Burro Pass is a steep trail. Be prepared. The route from Geyser Pass (named for an early settler, not an actual water spout) works upward to Burro Pass at about 11,150-ft. Along the way you'll ride jeep trails and singletrack, so expect that you might be pushing your bike a fair bit.
Part of The Whole Enchilada Trail System
Access to Burro Pass trail is gained from Geyser Pass Road (off of La Sal Loop Road) also named after Al Geyser who grazed his cattle in the area in the 1880ʼs.
The trail up to Burro Pass begins just behind the pit toilets at the parking area. Take an immediate left to stay on the single track and avoid a longer double track option. If you miss the single track turnoff, make a left at the double track and youʼre right back on route. From either point, itʼs time to settle into an easy groove as itʼs a steep climb of 678ʼ in less than a mile up to Burro Pass.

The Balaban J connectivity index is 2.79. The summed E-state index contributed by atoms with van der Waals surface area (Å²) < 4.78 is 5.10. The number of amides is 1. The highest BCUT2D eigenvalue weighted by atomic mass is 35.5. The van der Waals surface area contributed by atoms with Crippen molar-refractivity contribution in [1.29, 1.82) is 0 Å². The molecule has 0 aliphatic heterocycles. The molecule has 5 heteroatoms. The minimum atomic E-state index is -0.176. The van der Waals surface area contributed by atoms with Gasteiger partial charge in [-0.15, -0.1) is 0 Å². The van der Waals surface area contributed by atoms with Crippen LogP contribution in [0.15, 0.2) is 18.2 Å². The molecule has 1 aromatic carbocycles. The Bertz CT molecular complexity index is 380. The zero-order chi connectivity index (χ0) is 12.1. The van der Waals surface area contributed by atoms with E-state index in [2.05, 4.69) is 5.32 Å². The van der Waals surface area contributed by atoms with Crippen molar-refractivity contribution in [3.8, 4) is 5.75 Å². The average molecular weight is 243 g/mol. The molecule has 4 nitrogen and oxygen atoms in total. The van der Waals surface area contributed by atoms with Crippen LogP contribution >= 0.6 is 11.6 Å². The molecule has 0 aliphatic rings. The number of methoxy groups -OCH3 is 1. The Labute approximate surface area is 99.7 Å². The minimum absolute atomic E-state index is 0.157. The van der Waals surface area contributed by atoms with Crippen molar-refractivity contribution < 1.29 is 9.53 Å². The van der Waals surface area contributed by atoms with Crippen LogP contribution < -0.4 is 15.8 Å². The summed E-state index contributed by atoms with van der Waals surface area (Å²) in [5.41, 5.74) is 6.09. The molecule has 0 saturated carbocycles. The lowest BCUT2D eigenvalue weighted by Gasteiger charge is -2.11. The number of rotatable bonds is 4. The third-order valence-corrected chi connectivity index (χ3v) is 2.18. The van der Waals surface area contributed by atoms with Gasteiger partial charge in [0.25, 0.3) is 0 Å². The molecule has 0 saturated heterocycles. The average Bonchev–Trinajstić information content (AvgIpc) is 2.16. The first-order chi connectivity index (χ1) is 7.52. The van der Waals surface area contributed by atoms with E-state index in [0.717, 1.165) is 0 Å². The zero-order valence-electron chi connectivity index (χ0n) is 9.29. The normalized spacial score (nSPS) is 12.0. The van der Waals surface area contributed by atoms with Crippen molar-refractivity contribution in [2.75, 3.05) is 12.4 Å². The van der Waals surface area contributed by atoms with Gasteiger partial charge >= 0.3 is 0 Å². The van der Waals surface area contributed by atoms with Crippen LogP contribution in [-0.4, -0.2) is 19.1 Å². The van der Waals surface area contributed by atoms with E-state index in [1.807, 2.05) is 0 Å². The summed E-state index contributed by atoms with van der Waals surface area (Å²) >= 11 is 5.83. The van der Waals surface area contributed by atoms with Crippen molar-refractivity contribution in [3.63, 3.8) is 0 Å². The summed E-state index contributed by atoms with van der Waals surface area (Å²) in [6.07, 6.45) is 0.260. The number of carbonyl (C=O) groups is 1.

Once at Burro Pass, strap on your pads and get ready to send it! Burro immediately dumps you into a damp-canopied alpine forest full of steep, tight-twisting switchbacks. The trail is littered with sharp rocks and slippery roots that transitions from lush green Pine Trees to a forest of white-barked Aspens dropping in to scenic view of Warner Lake.
Pedal past Warner Lake Campground to find Hazard County Trailhead.